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The Percy Society.
THE RT. HON. LORD BRAYBROOKE, F.S.A
THOMAS AMYOT, Esq. F.R.S. TREAS. S.Ą).
WILLIAM HENRY BLACK, Esql
J. A. CAHUSAC, Esq. F.S.A.
WILLIAM CHAPPELL, Esq. F.S.A. Treasurer.
JOHN PAYNE COLLIER, Esq. F.S.A.
T. CROFTON CROKER, Esq. F.S.A. M.R.I.A.
REV. ALEXANDER DYCE.
JAMES ORCHARD HALLIWELL, Esq. F.R.S. M.R.I.A.
G. P. R. JAMES, Esq.
WILLIAM JERDAN, Esq. F.S.A. M.R.S L.
CHARLES MACKAY, Esq.
T. J. PETTIGREW, Esq. F.R.S. F.S.A
E. F. RIMBAULT, Esq Secretary
JAMES WALSH, Esq.
THOMAS WRIGHT, Esq. M.A. F.S.A.
In the present age of literary revivals of all kinds, the members of the Percy Society will not perhaps reject an attempt to rescue from the hand of oblivion and introduce into notice the works of an ancient series of bards, who amidst the general resuscitation of early literature have never hitherto been favoured with any vindicating critic. That their works have at one time or other been in every one's mouth, is, I presume, a sufficient proof of their genuine right to fame ; and if the names of their several authors be as difficult to settle satisfactorily, as that of the Iliad itself, yet the modesty that was the reason in the first instance of their being withheld, only serves now to enhance the reputation of these writers. The lullabies of the ancients are for
ever lost, and a future race may not despise the knowledge of our method of primary instruction for our children, οτε παππαζουσι και μαμμαζουσι.
If we had any credible sources of information, it would be a subject worthy of investigation, to ascertain the origin of the popularity of these national nursery melodies: but, like most other branches of popular literature and traditional anecdotes, their history is wrapped up in great obscurity. We can ascertain that they have been current in our nurseries for nearly two centuries, in all parts of England, under forms very slightly differing from each other; but more than this we know not. And these traditional nonsense-scraps have come down to us in such numbers, that in the short space of three years the Editor of the present volume had collected considerably more than a thousand. A selection is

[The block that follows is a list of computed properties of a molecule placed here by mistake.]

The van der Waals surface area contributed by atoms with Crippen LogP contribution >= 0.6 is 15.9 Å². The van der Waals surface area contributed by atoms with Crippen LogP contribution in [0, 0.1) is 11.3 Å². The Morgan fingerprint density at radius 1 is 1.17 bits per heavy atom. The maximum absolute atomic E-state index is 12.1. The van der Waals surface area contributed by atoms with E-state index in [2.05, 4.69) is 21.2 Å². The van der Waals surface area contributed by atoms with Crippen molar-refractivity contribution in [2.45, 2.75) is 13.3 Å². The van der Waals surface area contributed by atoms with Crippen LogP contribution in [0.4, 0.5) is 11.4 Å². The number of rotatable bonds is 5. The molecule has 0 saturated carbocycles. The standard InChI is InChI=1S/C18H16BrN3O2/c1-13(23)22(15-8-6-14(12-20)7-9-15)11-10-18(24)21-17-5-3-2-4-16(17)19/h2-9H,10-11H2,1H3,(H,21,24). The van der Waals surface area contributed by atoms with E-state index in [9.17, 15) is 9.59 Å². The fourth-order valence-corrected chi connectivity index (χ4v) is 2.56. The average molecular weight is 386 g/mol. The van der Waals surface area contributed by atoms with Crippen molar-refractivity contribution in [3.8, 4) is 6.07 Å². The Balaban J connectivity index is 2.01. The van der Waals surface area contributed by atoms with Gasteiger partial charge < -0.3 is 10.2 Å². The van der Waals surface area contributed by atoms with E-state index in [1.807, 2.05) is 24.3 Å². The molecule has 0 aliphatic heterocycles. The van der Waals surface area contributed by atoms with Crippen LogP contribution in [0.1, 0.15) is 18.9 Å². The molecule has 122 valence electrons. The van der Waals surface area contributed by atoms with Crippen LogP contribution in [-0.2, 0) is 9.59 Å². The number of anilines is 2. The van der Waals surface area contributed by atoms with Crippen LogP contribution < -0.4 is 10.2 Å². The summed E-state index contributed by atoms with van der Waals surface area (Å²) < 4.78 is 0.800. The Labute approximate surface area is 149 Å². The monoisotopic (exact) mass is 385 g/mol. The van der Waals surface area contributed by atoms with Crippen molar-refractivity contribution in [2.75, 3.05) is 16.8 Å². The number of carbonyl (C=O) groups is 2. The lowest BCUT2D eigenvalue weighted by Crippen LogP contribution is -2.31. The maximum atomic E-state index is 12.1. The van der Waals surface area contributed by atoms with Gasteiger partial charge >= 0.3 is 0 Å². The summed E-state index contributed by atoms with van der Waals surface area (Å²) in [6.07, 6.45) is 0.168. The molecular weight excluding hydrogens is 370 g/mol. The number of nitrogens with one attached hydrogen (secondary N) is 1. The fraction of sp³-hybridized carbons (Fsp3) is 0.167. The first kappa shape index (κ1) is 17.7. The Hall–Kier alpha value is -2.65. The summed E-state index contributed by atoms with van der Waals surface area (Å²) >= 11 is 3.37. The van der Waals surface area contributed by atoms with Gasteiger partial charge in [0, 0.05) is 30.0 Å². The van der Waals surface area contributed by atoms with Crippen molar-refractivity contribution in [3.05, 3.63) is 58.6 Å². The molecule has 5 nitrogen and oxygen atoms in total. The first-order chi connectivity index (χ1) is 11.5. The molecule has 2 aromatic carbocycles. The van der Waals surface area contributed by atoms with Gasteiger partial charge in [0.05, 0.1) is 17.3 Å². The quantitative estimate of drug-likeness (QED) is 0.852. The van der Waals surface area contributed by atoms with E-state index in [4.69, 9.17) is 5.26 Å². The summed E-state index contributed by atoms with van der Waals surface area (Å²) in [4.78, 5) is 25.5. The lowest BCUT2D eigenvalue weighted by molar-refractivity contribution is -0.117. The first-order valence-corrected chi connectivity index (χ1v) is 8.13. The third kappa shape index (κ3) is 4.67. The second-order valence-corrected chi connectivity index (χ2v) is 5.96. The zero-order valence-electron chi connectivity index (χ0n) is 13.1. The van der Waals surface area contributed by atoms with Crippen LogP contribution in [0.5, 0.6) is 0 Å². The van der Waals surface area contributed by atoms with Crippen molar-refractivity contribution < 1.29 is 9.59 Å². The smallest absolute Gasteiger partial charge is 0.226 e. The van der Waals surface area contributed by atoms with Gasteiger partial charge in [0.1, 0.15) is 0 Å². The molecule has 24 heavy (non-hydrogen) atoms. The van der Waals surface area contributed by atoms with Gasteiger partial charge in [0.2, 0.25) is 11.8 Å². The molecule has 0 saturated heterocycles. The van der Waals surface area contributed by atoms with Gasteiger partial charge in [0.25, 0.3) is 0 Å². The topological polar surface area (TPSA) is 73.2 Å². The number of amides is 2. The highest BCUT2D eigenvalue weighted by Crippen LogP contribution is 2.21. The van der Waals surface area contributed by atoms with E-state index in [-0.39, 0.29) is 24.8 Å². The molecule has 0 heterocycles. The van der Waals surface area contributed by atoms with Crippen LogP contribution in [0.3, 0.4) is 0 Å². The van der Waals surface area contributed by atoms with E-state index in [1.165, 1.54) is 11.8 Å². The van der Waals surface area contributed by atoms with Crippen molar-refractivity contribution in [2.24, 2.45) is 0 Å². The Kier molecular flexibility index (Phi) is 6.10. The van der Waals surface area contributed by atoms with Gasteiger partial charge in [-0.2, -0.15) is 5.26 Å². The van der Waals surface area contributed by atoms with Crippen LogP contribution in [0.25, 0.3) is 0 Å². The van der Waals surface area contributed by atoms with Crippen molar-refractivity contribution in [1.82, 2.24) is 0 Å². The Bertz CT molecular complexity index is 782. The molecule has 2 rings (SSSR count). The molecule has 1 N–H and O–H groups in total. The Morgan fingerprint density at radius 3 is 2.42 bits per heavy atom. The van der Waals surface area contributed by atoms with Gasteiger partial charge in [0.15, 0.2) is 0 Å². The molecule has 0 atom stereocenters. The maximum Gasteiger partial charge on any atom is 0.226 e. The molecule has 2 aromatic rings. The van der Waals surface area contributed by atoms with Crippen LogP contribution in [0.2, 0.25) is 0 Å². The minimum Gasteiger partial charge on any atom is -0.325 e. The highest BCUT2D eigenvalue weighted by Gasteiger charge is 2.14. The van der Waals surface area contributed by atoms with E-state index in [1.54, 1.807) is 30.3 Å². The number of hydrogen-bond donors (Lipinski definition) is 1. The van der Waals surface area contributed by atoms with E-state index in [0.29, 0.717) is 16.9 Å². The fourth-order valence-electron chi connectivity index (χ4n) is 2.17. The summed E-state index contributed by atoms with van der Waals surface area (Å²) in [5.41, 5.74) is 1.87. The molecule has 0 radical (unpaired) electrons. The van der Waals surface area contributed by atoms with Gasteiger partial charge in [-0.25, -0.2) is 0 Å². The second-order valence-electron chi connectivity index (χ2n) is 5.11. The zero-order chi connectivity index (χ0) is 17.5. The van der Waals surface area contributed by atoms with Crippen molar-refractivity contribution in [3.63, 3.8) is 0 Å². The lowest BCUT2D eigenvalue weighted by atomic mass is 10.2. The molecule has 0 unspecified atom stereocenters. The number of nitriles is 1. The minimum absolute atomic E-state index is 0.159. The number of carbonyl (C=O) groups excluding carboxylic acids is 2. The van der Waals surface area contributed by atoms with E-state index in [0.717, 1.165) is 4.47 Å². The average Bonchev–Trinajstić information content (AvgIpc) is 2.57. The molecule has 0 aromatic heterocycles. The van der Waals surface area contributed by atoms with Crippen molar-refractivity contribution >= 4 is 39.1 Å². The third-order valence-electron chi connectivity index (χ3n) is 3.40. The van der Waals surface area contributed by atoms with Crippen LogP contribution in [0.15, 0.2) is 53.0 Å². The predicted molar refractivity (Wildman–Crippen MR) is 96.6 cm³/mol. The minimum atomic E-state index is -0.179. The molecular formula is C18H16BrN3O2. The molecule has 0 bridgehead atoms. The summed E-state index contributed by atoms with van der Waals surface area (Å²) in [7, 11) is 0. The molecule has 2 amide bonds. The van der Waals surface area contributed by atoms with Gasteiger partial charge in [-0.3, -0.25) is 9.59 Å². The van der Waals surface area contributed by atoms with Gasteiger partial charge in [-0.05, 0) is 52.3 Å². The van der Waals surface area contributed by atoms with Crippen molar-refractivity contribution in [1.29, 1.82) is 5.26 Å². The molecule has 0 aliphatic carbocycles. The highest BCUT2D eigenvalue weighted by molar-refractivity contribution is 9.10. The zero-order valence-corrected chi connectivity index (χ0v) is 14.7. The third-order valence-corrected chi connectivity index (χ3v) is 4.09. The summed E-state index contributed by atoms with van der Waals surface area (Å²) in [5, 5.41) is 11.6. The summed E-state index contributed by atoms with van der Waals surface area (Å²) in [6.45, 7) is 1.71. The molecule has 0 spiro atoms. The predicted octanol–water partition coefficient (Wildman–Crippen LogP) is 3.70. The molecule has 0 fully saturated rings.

here presented to the reader.
A few nursery rhymes can be traced back to a very early period. Every child will remember the lines on Bryan O'Lin,
"Bryan O'Lin, and his wife, and wife's mother,
The bridge was loose, and they all tumbled in,
which are found, under a very slightly modified form, in a little black-letter book, by W. Wager, called, "The longer thou livest the more Foole thou art," printed about the year 1560:
"Tom a Lin, and his wife, and his wives mother,
The bridge was broken and they fell in,
The devil go with all, quoth Tom a Lin."
A few more examples of this kind will be found in the following pages!
In attempting a classification, I am well aware that much question may arise concerning the true appropriation of many of the nursery rhymes to their several classes, and I must claim the indulgence of my readers for any mistakes I have committed in this respect.
I may here also take the opportunity of stating, that it was originally my intention to have introduced also a collection of merriments upon which many of these rhymes are founded, but the project was overruled by a gentleman, who gave it as his opinion that the Society would by their publi